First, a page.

Tuesday, November 13, 2012

Ithaca Lawyer The Dangers of Talking with ADAs, DAs, law enforcement, and Judges

Found by Cornell
Speaking of dangerous, this is what was missing from my youth.

Many things are known to be dangerous. Skydiving, scuba diving, mountain climbing, bungee jumping..maybe that's why I tend to avoid activities that are high risk. BTW TV, going to the movies, and reading are real activities just not real active physically.

But come on , Is talking to people really dangerous? In my best lawyer voice I state, "Well it depends"

first, who are you talking to? where are you talking to them? and lastly what are you talking about?
Sometimes talking to the wrong person at the wrong time and wrong place can be worse than free falling.

Real Life Can Bite You in the Tuchas 

Imagine this scenario: you are arrested, charged, booked, and printed for something you did not do or did not do FULLY (it is a defense perspective). Now you are brought into Court in front of a Judge, he asks you how you plea, guilty or NOT guilty and you say ,,,  "guilty" OMG now what?

Well this situation I just described happened this past summer to two college girls from out of state. It was a little backwoods Courthouse with a big judge, and they were scared. With No lawyer at their side, and No understanding of the process they were cooked before they got there.  Anyway, I later entered the scene and took back their guilty pleas to their crimes (criminal misdemeanors). Remember that Guilty Pleas must always be VIK (Voluntary, Intelligent, and Knowing). Why anyone would want to plea to the ALL the charges in this type of situation is a story for another day.

The Big Who

So how dangerous is talking? Well WHO are you talking to? Are they friend or foe? Being friendly is not the same as being your friend. Remember, it's always us against them, you and your attorney are the us, and the them is (are) everyone else.

When the people you are talking to have power, authority and a job to prosecute you, sentence you, and testify against you then your talking to and with them is rather dangerous. It's the old fable of the scorpion and the frog (go read it), bottom line, scorpions have to sting, it's their nature. Very easy, just remember the noun becomes the VERB!

Law Enforcement: Enforce (the Law)
Judges: Judge
Prosecutors: Prosecute

Ever hear of the 5th amendment, Your Right to Remain Silent? Silence is golden in this situation because ANYTHING you say can and will be used against you. That is why it is not the best idea to talk directly to law enforcement, the judge, and/or a prosecutor. Generally speaking by making further admissions (statements) you are NOT helping your case. In fact in the majority of cases, further talking is going to bury you more.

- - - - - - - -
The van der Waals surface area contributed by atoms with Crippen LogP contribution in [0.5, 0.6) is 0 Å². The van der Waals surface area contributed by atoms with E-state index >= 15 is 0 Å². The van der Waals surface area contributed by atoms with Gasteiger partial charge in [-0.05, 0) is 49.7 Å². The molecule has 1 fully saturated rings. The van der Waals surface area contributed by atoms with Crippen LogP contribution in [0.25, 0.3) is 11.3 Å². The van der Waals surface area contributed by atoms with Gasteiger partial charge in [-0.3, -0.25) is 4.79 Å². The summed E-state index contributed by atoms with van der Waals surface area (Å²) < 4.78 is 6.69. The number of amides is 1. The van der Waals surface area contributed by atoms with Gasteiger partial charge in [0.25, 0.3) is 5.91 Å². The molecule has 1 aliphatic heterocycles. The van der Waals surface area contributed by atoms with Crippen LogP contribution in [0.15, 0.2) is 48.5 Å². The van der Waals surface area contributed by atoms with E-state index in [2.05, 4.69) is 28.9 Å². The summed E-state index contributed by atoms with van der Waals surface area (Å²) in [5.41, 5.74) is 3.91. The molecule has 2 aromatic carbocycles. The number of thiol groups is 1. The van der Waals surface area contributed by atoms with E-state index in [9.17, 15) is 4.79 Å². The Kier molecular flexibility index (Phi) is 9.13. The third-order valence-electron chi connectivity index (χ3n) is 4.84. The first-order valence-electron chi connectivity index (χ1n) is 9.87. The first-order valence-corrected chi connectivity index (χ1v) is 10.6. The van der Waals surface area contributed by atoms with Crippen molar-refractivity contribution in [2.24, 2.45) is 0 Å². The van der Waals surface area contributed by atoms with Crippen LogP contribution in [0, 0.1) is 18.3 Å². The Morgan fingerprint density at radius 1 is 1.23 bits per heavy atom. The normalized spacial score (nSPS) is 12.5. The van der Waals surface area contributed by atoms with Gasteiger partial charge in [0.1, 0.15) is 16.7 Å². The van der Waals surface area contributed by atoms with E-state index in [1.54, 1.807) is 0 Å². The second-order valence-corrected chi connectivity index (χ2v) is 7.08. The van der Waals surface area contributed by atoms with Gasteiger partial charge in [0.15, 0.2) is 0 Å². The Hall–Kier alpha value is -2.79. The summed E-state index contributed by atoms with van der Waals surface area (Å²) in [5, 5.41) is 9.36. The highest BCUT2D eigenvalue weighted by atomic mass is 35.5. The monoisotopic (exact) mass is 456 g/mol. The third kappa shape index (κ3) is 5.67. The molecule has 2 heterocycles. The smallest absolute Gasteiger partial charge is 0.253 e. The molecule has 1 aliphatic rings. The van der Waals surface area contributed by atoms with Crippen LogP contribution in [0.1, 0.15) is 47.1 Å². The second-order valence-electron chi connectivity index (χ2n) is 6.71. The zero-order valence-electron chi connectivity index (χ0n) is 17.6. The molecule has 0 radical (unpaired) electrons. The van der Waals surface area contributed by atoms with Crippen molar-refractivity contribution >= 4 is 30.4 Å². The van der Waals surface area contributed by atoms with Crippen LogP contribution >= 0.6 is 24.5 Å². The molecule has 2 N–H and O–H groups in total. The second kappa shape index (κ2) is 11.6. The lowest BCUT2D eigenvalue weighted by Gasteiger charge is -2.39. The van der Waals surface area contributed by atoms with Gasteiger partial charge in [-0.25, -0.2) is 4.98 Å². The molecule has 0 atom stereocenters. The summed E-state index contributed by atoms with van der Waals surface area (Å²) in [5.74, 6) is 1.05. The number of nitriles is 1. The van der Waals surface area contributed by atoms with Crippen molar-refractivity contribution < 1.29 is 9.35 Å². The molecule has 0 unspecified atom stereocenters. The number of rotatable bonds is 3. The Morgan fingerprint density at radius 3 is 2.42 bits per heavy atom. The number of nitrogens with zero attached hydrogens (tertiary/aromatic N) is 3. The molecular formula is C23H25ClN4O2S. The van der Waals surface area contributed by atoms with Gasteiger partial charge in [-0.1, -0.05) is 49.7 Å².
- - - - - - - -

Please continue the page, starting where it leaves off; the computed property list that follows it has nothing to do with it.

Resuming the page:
Statements made to these people are noted. They will later turn around, and hit you over the head with your own honesty like a mother wielding guilt for something you did 10 years ago.

Your honesty at this stage and place (without counsel) is misplaced at best, and highly dangerous at worst.  

Lawyer as Filter

Your lawyer is your advocate but they also act as a filter. They take it all in (facts, information) and then clean it up, re-package it, and maybe explain things in a specific context. They can be neutral, objective, and unattached. The power of this lies in art and science. How you say things, describe things, and tell a story can be the difference between tasting lemons or lemonade. Your lawyer can help you carefully navigate the legal minefield of your situation.

The Guilty with an Explanation

I am in Court quite a lot and how many times am I going to hear, I am guilty your Honor BUT with a explanation. When you start explaining anything you are done, as in fully cooked. Explaining yourself out of trouble is an ineffective strategy. WHY?

You have been charged, you are alleged to have done SUMTING! Either you did something you or did not do something. Usually justification (I did it because I had to) defenses are rare. Most situations that you consider emergencies are not in the eyes of the law. Bringing up your personal issues, like a death in the family, recent divorce, loss of a job, or medical diagnosis is not going to get you sympathy or empathy. Everyone has problems but they (the authorities/the government) will not place themselves in your shoes. They will see themselves as above your acts and actions.

To them your explanation is merely a nice way of excusing yourself, and nothing more. Explanation is given short drift by the majority, and will cut against you more than for your cause.

Sometimes the best thing you can do is Shut Up! Let your lawyer do their job. Allow them to be your spokesperson, your advocate, and your indirect line of communication with the Court, the authorities, and the prosecutors.


Dr. Lawrence Newman
Doctor of Chiropractic
Attorney and Counselor at Law

Ithaca, NY